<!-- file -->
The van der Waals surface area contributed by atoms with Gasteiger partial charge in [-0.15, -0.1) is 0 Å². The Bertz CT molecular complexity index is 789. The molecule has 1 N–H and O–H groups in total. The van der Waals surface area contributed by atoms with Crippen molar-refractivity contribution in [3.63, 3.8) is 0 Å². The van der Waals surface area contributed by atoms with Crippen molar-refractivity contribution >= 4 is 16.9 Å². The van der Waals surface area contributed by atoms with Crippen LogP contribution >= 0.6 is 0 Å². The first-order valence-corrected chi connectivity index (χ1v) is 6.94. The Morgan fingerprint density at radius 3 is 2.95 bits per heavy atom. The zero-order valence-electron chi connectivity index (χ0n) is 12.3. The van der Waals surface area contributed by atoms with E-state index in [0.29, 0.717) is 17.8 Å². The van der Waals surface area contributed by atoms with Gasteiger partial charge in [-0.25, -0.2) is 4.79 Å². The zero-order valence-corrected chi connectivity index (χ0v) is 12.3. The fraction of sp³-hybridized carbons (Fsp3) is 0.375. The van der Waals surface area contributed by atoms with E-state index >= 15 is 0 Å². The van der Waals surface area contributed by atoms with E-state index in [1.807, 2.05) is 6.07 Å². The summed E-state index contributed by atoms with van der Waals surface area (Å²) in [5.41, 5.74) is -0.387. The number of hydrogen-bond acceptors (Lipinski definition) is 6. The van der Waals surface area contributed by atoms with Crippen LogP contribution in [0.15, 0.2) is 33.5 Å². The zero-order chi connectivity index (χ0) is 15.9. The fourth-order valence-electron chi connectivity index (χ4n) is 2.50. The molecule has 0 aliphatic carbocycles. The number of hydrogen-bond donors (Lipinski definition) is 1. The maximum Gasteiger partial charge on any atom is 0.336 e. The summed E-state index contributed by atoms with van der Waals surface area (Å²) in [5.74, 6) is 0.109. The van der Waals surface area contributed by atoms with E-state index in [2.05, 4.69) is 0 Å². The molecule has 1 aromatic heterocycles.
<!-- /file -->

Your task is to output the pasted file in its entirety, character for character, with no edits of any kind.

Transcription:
The van der Waals surface area contributed by atoms with Gasteiger partial charge in [-0.15, -0.1) is 0 Å². The Bertz CT molecular complexity index is 789. The molecule has 1 N–H and O–H groups in total. The van der Waals surface area contributed by atoms with Crippen molar-refractivity contribution in [3.63, 3.8) is 0 Å². The van der Waals surface area contributed by atoms with Crippen molar-refractivity contribution >= 4 is 16.9 Å². The van der Waals surface area contributed by atoms with Crippen LogP contribution >= 0.6 is 0 Å². The first-order valence-corrected chi connectivity index (χ1v) is 6.94. The Morgan fingerprint density at radius 3 is 2.95 bits per heavy atom. The zero-order valence-electron chi connectivity index (χ0n) is 12.3. The van der Waals surface area contributed by atoms with E-state index in [0.29, 0.717) is 17.8 Å². The van der Waals surface area contributed by atoms with Gasteiger partial charge in [-0.25, -0.2) is 4.79 Å². The zero-order valence-corrected chi connectivity index (χ0v) is 12.3. The fraction of sp³-hybridized carbons (Fsp3) is 0.375. The van der Waals surface area contributed by atoms with E-state index >= 15 is 0 Å². The van der Waals surface area contributed by atoms with E-state index in [1.807, 2.05) is 6.07 Å². The summed E-state index contributed by atoms with van der Waals surface area (Å²) in [5.41, 5.74) is -0.387. The number of hydrogen-bond acceptors (Lipinski definition) is 6. The van der Waals surface area contributed by atoms with Crippen LogP contribution in [0.15, 0.2) is 33.5 Å². The zero-order chi connectivity index (χ0) is 15.9. The fourth-order valence-electron chi connectivity index (χ4n) is 2.50. The molecule has 0 aliphatic carbocycles. The number of hydrogen-bond donors (Lipinski definition) is 1. The maximum Gasteiger partial charge on any atom is 0.336 e. The summed E-state index contributed by atoms with van der Waals surface area (Å²) in [5.74, 6) is 0.109. The van der Waals surface area contributed by atoms with E-state index in [2.05, 4.69) is 0 Å². The molecule has 1 aromatic heterocycles.